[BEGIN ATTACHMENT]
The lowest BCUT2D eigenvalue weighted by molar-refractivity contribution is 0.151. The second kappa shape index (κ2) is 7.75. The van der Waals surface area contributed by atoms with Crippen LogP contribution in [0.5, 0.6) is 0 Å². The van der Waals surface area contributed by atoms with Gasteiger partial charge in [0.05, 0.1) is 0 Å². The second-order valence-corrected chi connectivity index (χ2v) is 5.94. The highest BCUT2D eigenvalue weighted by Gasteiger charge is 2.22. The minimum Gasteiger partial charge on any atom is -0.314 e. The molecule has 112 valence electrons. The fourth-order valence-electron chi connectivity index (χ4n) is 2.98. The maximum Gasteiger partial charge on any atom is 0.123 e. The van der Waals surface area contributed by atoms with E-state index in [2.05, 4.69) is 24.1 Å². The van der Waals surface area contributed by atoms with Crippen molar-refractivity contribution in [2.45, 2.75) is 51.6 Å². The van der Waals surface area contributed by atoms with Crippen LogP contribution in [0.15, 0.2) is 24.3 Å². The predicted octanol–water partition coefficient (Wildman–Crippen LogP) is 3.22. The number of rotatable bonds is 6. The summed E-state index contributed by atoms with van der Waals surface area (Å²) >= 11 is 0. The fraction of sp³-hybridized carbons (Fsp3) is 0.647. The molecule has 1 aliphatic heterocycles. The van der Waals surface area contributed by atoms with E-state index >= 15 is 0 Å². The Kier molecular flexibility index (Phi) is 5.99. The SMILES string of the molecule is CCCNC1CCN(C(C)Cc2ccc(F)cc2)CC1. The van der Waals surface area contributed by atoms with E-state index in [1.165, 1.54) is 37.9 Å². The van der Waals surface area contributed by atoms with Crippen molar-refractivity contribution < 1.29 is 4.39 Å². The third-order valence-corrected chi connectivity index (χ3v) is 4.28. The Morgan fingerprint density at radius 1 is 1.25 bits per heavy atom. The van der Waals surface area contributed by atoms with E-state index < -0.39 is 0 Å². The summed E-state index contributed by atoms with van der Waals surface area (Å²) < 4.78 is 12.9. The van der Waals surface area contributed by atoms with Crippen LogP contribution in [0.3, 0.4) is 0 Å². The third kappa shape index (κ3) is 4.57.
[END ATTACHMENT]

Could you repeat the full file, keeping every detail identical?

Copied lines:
The lowest BCUT2D eigenvalue weighted by molar-refractivity contribution is 0.151. The second kappa shape index (κ2) is 7.75. The van der Waals surface area contributed by atoms with Crippen LogP contribution in [0.5, 0.6) is 0 Å². The van der Waals surface area contributed by atoms with Gasteiger partial charge in [0.05, 0.1) is 0 Å². The second-order valence-corrected chi connectivity index (χ2v) is 5.94. The highest BCUT2D eigenvalue weighted by Gasteiger charge is 2.22. The minimum Gasteiger partial charge on any atom is -0.314 e. The molecule has 112 valence electrons. The fourth-order valence-electron chi connectivity index (χ4n) is 2.98. The maximum Gasteiger partial charge on any atom is 0.123 e. The van der Waals surface area contributed by atoms with E-state index in [2.05, 4.69) is 24.1 Å². The van der Waals surface area contributed by atoms with Crippen molar-refractivity contribution in [2.45, 2.75) is 51.6 Å². The van der Waals surface area contributed by atoms with Crippen LogP contribution in [0.15, 0.2) is 24.3 Å². The predicted octanol–water partition coefficient (Wildman–Crippen LogP) is 3.22. The number of rotatable bonds is 6. The summed E-state index contributed by atoms with van der Waals surface area (Å²) >= 11 is 0. The fraction of sp³-hybridized carbons (Fsp3) is 0.647. The molecule has 1 aliphatic heterocycles. The van der Waals surface area contributed by atoms with E-state index >= 15 is 0 Å². The Kier molecular flexibility index (Phi) is 5.99. The SMILES string of the molecule is CCCNC1CCN(C(C)Cc2ccc(F)cc2)CC1. The van der Waals surface area contributed by atoms with E-state index in [1.165, 1.54) is 37.9 Å². The van der Waals surface area contributed by atoms with Crippen molar-refractivity contribution < 1.29 is 4.39 Å². The third-order valence-corrected chi connectivity index (χ3v) is 4.28. The Morgan fingerprint density at radius 1 is 1.25 bits per heavy atom. The van der Waals surface area contributed by atoms with E-state index < -0.39 is 0 Å². The summed E-state index contributed by atoms with van der Waals surface area (Å²) < 4.78 is 12.9. The van der Waals surface area contributed by atoms with Crippen LogP contribution in [0.3, 0.4) is 0 Å². The third kappa shape index (κ3) is 4.57.